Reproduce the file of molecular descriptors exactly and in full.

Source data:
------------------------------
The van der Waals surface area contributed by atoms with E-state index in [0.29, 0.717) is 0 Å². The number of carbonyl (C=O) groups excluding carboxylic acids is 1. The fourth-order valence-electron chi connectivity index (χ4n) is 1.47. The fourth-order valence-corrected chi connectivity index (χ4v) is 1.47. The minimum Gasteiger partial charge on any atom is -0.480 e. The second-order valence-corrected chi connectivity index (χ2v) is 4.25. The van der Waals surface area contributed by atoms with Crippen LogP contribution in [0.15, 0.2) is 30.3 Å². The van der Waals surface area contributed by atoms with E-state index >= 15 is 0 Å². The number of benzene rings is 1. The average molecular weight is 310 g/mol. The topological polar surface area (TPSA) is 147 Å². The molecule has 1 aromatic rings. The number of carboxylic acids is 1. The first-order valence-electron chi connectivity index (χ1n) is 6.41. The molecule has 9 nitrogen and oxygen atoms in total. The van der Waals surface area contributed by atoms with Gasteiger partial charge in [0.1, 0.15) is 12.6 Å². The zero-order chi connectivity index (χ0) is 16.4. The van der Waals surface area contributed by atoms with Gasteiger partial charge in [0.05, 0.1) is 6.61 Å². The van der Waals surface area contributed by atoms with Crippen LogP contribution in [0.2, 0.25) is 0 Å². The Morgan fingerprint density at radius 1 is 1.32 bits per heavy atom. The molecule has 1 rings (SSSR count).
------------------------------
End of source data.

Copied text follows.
The van der Waals surface area contributed by atoms with E-state index in [0.29, 0.717) is 0 Å². The number of carbonyl (C=O) groups excluding carboxylic acids is 1. The fourth-order valence-electron chi connectivity index (χ4n) is 1.47. The fourth-order valence-corrected chi connectivity index (χ4v) is 1.47. The minimum Gasteiger partial charge on any atom is -0.480 e. The second-order valence-corrected chi connectivity index (χ2v) is 4.25. The van der Waals surface area contributed by atoms with Crippen LogP contribution in [0.15, 0.2) is 30.3 Å². The van der Waals surface area contributed by atoms with E-state index >= 15 is 0 Å². The number of benzene rings is 1. The average molecular weight is 310 g/mol. The topological polar surface area (TPSA) is 147 Å². The molecule has 1 aromatic rings. The number of carboxylic acids is 1. The first-order valence-electron chi connectivity index (χ1n) is 6.41. The molecule has 9 nitrogen and oxygen atoms in total. The van der Waals surface area contributed by atoms with Gasteiger partial charge in [0.1, 0.15) is 12.6 Å². The zero-order chi connectivity index (χ0) is 16.4. The van der Waals surface area contributed by atoms with Gasteiger partial charge in [0.05, 0.1) is 6.61 Å². The van der Waals surface area contributed by atoms with Crippen LogP contribution in [0.2, 0.25) is 0 Å². The Morgan fingerprint density at radius 1 is 1.32 bits per heavy atom. The molecule has 1 rings (SSSR count).